for you to consider the downside in your planning. You must
identify as many specific risks to your proposed business as
possible. By doing this, you can more easily plan to deal with
1. Possible damage or loss of tools, inventory, facility.
2. Loss of customers due to the competition.
3. Loss of employee(s).
4. Loss of an important supplier.
5. Loss of lease, requiring a new location and facility be found
Your strategies are the methods you will use to achieve your
goals and objectives in spite of the risks.
1. Sponsor a monthly "clinic" in which we will provide the use
of my facility to members of the local Porsche club. (generates
2. Publish a monthly newsletter for all my customers.
(excellent marketing), and use direct mail to identify potential
3. Develop two reliable parts suppliers. (guard against loss
4. Constantly reassess pricing with respect to the competition
and your costs.
5. Be an employer worth working for ... treat my employees
like the important asset they represent.
A plan written and forgotten does not serve the purpose for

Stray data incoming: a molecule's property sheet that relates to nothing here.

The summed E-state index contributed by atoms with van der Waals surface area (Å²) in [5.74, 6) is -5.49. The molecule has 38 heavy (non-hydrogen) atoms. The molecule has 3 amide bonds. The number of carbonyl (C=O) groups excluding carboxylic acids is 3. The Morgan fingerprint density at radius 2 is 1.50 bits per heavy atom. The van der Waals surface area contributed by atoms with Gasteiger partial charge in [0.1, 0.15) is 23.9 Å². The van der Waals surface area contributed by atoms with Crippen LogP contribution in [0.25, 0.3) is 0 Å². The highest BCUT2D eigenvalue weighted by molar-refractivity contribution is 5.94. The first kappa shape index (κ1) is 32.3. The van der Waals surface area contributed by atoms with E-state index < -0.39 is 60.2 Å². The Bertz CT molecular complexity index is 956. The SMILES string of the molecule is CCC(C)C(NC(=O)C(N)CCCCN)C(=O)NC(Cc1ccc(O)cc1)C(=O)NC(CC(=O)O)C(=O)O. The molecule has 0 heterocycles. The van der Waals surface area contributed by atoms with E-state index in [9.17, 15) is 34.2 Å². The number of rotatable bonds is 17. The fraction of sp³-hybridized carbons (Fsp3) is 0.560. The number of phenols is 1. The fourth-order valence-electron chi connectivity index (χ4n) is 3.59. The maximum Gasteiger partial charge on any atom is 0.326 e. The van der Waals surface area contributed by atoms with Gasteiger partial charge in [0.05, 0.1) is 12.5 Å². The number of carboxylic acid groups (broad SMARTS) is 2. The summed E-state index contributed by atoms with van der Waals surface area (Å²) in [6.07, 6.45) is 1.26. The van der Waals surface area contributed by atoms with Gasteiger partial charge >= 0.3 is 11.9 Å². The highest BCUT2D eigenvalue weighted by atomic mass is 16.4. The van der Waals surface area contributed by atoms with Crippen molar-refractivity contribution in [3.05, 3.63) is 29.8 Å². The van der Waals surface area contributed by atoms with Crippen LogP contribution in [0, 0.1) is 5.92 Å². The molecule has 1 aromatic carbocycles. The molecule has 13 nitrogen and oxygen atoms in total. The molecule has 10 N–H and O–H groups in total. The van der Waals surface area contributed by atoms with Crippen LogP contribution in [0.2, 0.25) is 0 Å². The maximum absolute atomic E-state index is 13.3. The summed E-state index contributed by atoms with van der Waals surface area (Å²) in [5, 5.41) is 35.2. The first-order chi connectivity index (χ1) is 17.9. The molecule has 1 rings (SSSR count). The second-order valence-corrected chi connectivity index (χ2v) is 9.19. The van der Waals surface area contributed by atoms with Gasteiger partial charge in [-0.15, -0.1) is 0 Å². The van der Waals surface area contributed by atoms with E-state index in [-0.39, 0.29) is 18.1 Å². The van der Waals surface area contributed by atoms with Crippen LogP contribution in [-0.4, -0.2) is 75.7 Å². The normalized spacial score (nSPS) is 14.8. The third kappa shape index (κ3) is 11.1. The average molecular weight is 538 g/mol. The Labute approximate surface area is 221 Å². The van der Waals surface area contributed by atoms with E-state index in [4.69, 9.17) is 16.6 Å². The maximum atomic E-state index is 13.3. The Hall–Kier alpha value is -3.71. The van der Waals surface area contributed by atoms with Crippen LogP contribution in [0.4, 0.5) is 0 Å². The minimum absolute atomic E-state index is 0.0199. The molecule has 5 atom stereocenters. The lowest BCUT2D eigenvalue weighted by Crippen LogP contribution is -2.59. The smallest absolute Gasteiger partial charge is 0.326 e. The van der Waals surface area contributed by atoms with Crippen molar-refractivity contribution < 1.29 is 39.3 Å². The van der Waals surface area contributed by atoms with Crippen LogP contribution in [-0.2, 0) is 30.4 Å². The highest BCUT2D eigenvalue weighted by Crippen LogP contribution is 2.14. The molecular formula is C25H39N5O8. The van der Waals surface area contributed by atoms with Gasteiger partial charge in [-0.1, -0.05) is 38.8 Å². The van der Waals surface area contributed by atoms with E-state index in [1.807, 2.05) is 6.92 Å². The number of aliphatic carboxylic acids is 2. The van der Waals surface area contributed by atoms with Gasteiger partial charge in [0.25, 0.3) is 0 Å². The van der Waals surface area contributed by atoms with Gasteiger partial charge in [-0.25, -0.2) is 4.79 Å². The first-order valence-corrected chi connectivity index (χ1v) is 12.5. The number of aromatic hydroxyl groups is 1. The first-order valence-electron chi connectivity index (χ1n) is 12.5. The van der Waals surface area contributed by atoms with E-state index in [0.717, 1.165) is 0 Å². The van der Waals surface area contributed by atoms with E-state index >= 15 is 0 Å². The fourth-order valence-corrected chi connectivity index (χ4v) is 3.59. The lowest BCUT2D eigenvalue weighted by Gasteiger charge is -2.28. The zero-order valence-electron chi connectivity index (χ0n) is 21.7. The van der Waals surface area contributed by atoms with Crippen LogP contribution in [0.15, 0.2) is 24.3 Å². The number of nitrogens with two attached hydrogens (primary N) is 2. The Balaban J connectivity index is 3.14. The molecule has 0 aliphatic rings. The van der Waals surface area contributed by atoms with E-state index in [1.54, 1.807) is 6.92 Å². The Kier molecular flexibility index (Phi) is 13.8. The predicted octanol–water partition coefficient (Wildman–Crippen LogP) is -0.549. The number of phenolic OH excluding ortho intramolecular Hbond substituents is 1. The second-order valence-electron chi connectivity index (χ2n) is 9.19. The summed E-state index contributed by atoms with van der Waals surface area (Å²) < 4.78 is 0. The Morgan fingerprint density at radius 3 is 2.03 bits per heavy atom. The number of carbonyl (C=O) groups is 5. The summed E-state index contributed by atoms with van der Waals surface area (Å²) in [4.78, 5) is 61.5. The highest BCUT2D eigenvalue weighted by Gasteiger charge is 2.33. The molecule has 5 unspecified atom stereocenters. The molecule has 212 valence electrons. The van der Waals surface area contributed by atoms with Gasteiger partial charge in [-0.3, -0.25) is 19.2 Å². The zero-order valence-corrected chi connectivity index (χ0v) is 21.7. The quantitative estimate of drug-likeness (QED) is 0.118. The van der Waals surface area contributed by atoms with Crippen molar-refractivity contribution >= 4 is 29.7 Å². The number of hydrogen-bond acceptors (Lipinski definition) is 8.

which it is intended. Your business is dynamic - numerous
variables that affect your business are changing constantly and
your plan must reflect these changes and be updated or modified
accordingly. Furthermore, you continually must assess your
performance against the plan.
Revisit your strategic plan monthly and revise and update it as
required. Your planning efforts, if carefully done in terms of
assessing risk and the unexpected, should help you maximize your
chances for success. You must constantly update your plan to
ensure it is tracking changes that were not anticipated
previously. If you find, by referring to your planning
documents, you are not making satisfactory progress toward your
goals, you must be ready to admit failure. Pull up stakes and
cut your potential loss. Perform a post-mortem and assess the
failure. What went wrong? Were the circumstances beyond or
within your control? Could the event(s) contributing to the